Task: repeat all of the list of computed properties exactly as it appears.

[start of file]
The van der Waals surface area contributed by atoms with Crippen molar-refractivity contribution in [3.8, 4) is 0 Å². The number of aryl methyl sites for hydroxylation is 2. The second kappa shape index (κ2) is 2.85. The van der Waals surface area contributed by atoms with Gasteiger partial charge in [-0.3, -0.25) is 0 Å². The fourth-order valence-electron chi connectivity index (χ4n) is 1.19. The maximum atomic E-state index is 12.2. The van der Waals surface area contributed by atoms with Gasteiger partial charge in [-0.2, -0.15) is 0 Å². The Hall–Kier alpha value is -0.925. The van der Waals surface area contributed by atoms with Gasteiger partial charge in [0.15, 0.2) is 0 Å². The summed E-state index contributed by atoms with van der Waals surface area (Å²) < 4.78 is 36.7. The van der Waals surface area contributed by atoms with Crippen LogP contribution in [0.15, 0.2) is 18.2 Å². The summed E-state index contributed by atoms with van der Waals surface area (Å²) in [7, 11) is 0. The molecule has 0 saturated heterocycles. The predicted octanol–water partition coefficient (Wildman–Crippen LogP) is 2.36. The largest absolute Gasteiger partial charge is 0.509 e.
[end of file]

The van der Waals surface area contributed by atoms with Crippen molar-refractivity contribution in [3.8, 4) is 0 Å². The number of aryl methyl sites for hydroxylation is 2. The second kappa shape index (κ2) is 2.85. The van der Waals surface area contributed by atoms with Gasteiger partial charge in [-0.3, -0.25) is 0 Å². The fourth-order valence-electron chi connectivity index (χ4n) is 1.19. The maximum atomic E-state index is 12.2. The van der Waals surface area contributed by atoms with Gasteiger partial charge in [-0.2, -0.15) is 0 Å². The Hall–Kier alpha value is -0.925. The van der Waals surface area contributed by atoms with Gasteiger partial charge in [0.15, 0.2) is 0 Å². The summed E-state index contributed by atoms with van der Waals surface area (Å²) < 4.78 is 36.7. The van der Waals surface area contributed by atoms with Crippen LogP contribution in [0.15, 0.2) is 18.2 Å². The summed E-state index contributed by atoms with van der Waals surface area (Å²) in [7, 11) is 0. The molecule has 0 saturated heterocycles. The predicted octanol–water partition coefficient (Wildman–Crippen LogP) is 2.36. The largest absolute Gasteiger partial charge is 0.509 e.